PORTMAN: Look, he's got good relationships with world leaders, and I think that can be a positive or a negative depending on what his policy positions are and what he's willing to promote. And the hearings, as you know, I questioned him about that. I talked to him specifically about NATO, Article 5, which is an incredibly important part of our mutual defense with these NATO countries. I also talked to him about Ukraine and the fact that the Obama administration has not supported providing defensive lethal weapons to Ukraine. [08:10:04] He said he would be in favor of reversing that policy, in

other words, being tougher relative to Vladimir Putin and the Russians and their intervention in Ukraine. So I did get some good comments from him about that and that assured me to be able to vote for hum last night.

CUOMO: Senator, thank you very much. We know you'll keep your eyes on these addiction prevention measures that are coming out of our government. We know you know acutely how important they are.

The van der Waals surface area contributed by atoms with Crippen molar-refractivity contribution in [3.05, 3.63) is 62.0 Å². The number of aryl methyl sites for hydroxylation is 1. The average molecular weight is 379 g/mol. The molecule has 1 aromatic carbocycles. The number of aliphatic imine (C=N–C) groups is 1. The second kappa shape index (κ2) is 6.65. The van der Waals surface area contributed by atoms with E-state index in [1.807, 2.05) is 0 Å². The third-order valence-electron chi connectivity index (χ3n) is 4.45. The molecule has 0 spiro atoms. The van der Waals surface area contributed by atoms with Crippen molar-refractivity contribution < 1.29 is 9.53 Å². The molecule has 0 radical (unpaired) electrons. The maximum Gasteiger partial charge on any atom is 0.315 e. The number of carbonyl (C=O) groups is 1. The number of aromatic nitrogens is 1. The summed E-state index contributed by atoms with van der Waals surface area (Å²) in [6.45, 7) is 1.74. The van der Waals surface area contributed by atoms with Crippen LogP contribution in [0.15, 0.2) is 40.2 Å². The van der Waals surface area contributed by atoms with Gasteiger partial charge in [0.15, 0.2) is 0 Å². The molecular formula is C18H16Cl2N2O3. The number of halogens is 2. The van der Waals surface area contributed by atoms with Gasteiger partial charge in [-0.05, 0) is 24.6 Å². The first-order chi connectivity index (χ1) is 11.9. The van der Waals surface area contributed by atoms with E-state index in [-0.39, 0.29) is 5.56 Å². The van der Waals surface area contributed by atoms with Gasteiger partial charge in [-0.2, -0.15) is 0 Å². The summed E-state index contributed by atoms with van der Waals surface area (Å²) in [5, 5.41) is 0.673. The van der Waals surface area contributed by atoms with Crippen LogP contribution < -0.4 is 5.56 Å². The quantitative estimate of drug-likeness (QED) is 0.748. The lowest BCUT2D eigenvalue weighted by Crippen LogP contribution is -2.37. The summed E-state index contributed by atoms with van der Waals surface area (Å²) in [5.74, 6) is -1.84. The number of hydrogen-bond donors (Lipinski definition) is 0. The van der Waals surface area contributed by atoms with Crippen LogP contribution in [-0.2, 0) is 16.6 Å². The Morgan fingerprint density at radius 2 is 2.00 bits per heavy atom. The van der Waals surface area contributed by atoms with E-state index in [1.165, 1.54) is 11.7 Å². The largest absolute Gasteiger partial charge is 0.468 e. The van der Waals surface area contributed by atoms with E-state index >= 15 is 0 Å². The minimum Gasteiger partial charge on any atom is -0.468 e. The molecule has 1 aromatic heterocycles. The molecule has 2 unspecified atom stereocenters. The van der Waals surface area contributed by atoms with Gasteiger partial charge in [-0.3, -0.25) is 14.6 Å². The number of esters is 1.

PORTMAN: And likewise, Chris. Thank you for your continued coverage of that and raising the awareness, which is going to raise lives as people understand the connection between prescription drugs and heroin and as we continue to fight this scourge.

CUOMO: Few things are as universal as addiction. Be well, senator. Talk to you soon.

PORTMAN: Thanks, Chris, take care.

CUOMO: Alisyn?

CAMEROTA: That's such an important topic.

Well, phone calls between President Trump's national security adviser Mike Flynn and a Russian ambassador now under scrutiny, these calls raising concerns with counterintelligence investigators. CNN justice correspondent Evan Perez is live from Washington with more. What have you learned, Evan?

EVAN PEREZ, CNN JUSTICE CORRESPONDENT: Good morning, Alisyn. Well, the calls between Mike Flynn, President Trump's national security adviser, and Russia's ambassador to the United States are being scrutinized as part of a broader counterintelligence investigation of Russian activities here in this country. Law enforcement and intelligence officials say the calls were captured by routine U.S. eavesdropping targeting the Russian diplomats.

But the officials also say that some of the content of the conversation drew enough potential concerns that investigators are still looking into the discussions. The officials also stressed that so far there's been no determination of wrongdoing.